Jeffrey Jensen Arnett (ed.)
Fifteen years ago, Jeffrey Jensen Arnett proposed emerging adulthood as a new life stage at ages 18-29, one distinct from both the adolescence that precedes it and the young adulthood that eventually follows. Rather than marrying and becoming parents in their early 20s, most people in developed countries now postpone these transitions until at least their late 20s, spending these years in self-focused explorations as they try out different possibilities in their education, careers, and relationships. Since Arnett proposed his theory of emerging adulthood in 2000, it has turned into a full-fledged academic field, and the ideas have been applied in practical areas as well, such as mental health and education. The Oxford Handbook of Emerging Adulthood brings together for the first time the wealth of theory and research that has developed in this new and burgeoning field. It includes chapters by many prominent scholars on a wide range of topics, such as brain development, relations with friends, relations with parents, expectations for marriage, sexual relationships, media use, substance use and abuse, and resilience. The chapters both summarize the existing research and point the way to new prospects for research in the years to come.
C. Steven Richards and Michael W. O'Hara (eds)
Depression is frequently associated with other psychiatric disorders, chronic health problems, and distressed close relationships. This comorbidity between depression and other disorders and problems is important. Furthermore, there has been a large increase in research on depressive comorbidity. Therefore, a book of 37 state-of-the-art reviews by experts will be helpful to teachers, researchers, practitioners, developers of relevant policies, and students in these areas. The comorbidity of depression with other psychiatric disorders is addressed in chapters focusing on panic disorder, post-traumatic stress disorder, social anxiety disorder, generalized anxiety disorder, alcohol-use disorders, eating disorders, conduct disorder, personality disorders, sexual dysfunctions, schizophrenia, suicide, and bipolar disorder. The comorbidity of depression and chronic health problems is addressed in chapters focusing on cardiovascular disease, cancer, pain, obesity, sleep disorders, multiple sclerosis, acquired immune deficiency syndrome, kidney disease, dementia, and women’s health. The comorbidity of depression and distressed close relationships is addressed in chapters on intimate relationships, family relationships, and perinatal depression. There are also chapters on diagnostic issues, theory and constructs, models of comorbidity between depression and anxiety, assessment strategies, multidisciplinary treatments, community interventions, treatment in ethnic minority groups, psychosocial interventions for depressed cancer patients, and cognitive therapy for comorbid depression. Finally, in an effort to integrate the material, there are introduction, big picture, and epilogue chapters. The 37 chapters in this book reflect a scholarly and evidence-based perspective on depressive comorbidity. Moreover, the chapters address a wide array of relevant issues, including etiology, assessment, diagnosis, course, theory, research, practice, treatment, and clinical guidelines. In summary, this edited book includes 37 chapters on depression and comorbidity, and thereby provides a comprehensive, scholarly, and empirically-based compendium of reviews on this topic.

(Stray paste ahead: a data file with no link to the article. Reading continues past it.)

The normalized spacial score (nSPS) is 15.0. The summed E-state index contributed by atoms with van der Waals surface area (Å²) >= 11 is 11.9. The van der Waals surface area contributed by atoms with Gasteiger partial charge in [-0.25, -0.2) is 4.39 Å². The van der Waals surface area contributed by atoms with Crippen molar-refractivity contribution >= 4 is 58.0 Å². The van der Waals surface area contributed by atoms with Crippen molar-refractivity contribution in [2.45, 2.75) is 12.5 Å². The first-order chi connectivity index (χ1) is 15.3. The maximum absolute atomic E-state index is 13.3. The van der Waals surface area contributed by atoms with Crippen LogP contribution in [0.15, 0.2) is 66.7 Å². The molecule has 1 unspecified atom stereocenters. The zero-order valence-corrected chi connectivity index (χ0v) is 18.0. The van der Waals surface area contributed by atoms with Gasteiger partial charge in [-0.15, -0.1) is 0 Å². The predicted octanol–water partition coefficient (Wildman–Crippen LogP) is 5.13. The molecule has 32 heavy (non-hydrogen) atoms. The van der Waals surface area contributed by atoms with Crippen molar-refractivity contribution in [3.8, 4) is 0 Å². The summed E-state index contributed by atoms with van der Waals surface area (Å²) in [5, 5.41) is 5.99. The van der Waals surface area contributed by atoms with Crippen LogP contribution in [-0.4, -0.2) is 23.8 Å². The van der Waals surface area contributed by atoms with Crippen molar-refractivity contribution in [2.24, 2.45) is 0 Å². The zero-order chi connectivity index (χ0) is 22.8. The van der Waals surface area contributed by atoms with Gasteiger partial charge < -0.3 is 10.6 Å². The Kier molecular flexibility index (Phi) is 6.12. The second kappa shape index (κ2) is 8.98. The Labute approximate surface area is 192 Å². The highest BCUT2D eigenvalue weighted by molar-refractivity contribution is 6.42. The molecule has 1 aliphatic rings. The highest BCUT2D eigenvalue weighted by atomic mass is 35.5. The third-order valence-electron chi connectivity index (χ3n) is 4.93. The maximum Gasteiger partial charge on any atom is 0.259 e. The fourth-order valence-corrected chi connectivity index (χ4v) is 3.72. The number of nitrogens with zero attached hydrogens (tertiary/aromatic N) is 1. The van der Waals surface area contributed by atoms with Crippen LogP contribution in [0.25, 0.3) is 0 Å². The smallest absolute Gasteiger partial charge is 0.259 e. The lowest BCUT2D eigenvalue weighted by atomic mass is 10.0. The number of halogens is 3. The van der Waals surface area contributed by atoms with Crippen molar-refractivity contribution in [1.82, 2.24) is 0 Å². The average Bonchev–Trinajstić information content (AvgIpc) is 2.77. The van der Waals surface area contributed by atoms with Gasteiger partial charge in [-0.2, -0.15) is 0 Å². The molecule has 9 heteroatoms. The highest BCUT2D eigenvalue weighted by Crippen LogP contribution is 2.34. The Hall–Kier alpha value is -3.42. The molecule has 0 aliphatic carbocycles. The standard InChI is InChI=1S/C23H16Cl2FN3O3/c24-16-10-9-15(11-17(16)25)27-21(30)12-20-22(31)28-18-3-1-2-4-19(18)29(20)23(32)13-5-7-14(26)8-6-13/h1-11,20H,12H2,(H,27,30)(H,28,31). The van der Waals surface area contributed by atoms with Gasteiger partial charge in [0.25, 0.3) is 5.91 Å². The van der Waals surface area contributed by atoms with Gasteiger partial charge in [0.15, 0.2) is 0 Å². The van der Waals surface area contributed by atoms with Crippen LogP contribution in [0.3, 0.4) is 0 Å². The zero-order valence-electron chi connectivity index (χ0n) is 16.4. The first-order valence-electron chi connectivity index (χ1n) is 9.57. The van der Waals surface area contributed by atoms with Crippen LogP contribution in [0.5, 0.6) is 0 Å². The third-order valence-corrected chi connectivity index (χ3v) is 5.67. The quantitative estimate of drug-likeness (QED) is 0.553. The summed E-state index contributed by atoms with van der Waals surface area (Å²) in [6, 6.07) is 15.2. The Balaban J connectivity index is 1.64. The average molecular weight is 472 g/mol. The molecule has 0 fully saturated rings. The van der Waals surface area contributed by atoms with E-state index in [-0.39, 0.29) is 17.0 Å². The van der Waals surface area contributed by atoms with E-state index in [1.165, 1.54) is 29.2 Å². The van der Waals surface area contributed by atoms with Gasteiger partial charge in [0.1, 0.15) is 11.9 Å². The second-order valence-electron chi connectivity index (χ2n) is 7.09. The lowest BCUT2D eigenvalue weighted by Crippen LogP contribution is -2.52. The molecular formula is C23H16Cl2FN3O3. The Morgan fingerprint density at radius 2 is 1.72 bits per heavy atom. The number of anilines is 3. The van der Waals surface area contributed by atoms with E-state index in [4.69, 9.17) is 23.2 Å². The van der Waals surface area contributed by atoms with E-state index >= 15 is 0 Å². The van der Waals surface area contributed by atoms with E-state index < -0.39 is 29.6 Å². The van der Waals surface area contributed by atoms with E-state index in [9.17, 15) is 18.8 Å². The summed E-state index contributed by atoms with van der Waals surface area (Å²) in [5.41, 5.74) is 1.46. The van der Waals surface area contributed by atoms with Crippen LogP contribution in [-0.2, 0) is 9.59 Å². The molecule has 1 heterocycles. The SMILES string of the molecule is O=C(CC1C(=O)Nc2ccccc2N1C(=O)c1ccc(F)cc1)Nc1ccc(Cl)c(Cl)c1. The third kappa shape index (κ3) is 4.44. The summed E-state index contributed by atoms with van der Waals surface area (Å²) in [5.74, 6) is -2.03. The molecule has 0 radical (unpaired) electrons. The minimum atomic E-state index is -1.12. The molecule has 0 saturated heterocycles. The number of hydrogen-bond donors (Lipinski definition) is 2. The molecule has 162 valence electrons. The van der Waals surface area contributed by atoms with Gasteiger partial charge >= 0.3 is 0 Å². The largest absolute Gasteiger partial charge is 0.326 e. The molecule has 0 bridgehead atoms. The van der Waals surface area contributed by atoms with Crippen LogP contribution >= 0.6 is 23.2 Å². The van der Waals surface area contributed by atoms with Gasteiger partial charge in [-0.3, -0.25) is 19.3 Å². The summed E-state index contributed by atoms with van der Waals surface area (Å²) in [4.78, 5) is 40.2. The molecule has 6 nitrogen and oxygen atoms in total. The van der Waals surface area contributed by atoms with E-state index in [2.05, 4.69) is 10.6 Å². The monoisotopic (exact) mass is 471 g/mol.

Susan E. F. Chipman (ed.)
The Oxford Handbook of Cognitive Science emphasizes the research and theory most central to modern cognitive science. Part I of the volume covers computational theories of human cognitive architecture aiming for broad coverage; topics include ACT-R, the EPIC cognitive architecture, the CAPS family of cognitive architectures, connectionism and emergence of mind, the Lebra cognitive architecture, and the CLARION cognitive architecture. The chapters of Part II address complex cognition such as problem-solving and decision-making as they have been studied with both experimental methods and formal modeling approaches. Conceptual relationships, the concept of psychological time, spatial cognition, causal relations, cognitive science approaches to memory and learning, and the nature of multitasking as revealed through brain imaging are additional topics covered. Part III on the cognitive science of language complements earlier Oxford handbooks of psycholinguistics and linguistics with chapters on recent developments; among topics covered are cognitive linguistics, WordNet, VerbNet, and natural language processing. Additional facets of cognitive science are briefly discussed in the handbook's introductory chapter with references to key readings.
Ruben Echemendia and Grant L. Iverson (eds)